Casablanca Conference

70th Anniversary of the Casablanca Conference – January 14-24, 1943

Roosevelt and Churchill at the Casablanca Press Conference, January 24, 1943, the last day of the summit meeting. NPx 48-22:244
Roosevelt and Churchill at the Casablanca Press Conference, January 24, 1943, the last day of the summit meeting. NPx 48-22:244

From 1942 to 1944 one subject dominated Allied strategic debate—the creation of a Second Front in Europe. This thorny issue caused friction between America, Great Britain, and the Soviet Union. It topped the agenda of the January 1943 summit meeting between FDR and Winston Churchill at Casablanca, Morocco, held shortly after the Allied invasion of North Africa.

Though Soviet leader Stalin didn’t attend this meeting, his feelings were clear. For 18 months, the Soviets had single-handedly resisted a massive German invasion. Stalin demanded that his allies strike quickly at the heart of Hitler’s empire in northwest Europe, establishing a “second from” to draw off some German forces from the USSR.

FDR’s military advisers favored the earliest possible assault on northwest Europe. But Churchill argued that a large buildup of forces was necessary to ensure a successful invasion. Because this was unlikely in 1943, he pushed for a more limited, “peripheral” strategy of attack along the edges of the Axis empire, starting with an assault on Sicily. Meanwhile, a buildup of forces in Britain for an invasion of northwest Europe would begin. Roosevelt, eager to keep the American public focused on the fighting in Europe, agreed.

To ease Stalin’s disappointment, FDR offered a signal of Anglo-American resolve: he announced the Allies would only accept an “unconditional surrender” from the Axis Powers.

Below is a series of objects, photographs, and documents from the FDR Library’s collection related to the Casablanca Conference.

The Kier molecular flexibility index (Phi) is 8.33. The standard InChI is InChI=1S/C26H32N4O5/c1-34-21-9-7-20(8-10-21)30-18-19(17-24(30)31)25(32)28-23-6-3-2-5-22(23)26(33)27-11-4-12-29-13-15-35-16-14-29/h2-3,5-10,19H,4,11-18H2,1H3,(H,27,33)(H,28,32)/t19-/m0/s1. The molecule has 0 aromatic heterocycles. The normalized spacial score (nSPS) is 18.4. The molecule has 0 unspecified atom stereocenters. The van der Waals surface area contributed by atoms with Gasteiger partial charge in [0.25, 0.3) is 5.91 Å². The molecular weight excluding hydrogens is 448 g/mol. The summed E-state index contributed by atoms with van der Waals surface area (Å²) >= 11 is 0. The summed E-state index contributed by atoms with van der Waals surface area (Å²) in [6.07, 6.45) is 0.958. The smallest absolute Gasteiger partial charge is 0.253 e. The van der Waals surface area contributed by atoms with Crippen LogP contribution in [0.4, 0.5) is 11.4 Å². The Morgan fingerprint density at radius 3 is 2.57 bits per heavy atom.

MO 1943-190-2

This flag of the President of the United States was handmade on board the U.S.S. Memphis by five sailors at FDR’s request and flown from that ship while at anchor in Bathurst, Gambia, West Africa, in January 1943. The Memphis had been ordered to anchor off Bathurst in order to provide safe quarters for FDR and his party en route to and from the Casablanca Conference. This was the first time the President’s flag had ever been flown from an American warship in an African Port. Upon seeing the flag for the first time, President Roosevelt stated that “No ship has ever made a President’s flag is such record time, and it is a darn good flag.”


These pages from the guestbook at the Casablanca Conference include the signatures of Sultan Mohammed V of Morocco, Churchill, Roosevelt, advisor to the President Harry Hopkins, Minister to French North Africa Robert D. Murphy, General George S. Patton, naval aide to the President Admiral John L. McCrea, Elliott Roosevelt, and co-President of the Free French Forces General Henri Giraud. From the Roosevelt Family, Business & Personal Papers.

MO 1943-190-6&7

FDR used this U.S. Army mess kit and canteen at a field luncheon during his visit to Rabat, Morocco, to review American troops on January 21, 1943.

NPx 66-104(20)

Franklin Roosevelt and Winston Churchill with their Chiefs of Staff, January 22, 1943. NPx 66-104(20)

MO 1943-190-1

MO 1943-191-1to3

On the evening of January 22, the Sultan of Morocco hosted Roosevelt and Churchill to dinner. During the dinner he presented these gifts to the President. The dagger is fitted with a gold hilt and sheath and is encased in a teakwood box inlaid with mother-of-pearl. The gold tiara encrusted with semi-precious stones from the Atlas Mountains and a pair of gold bracelets from the Sultan’s collection of family jewels were presented as gifts for First Lady Eleanor Roosevelt.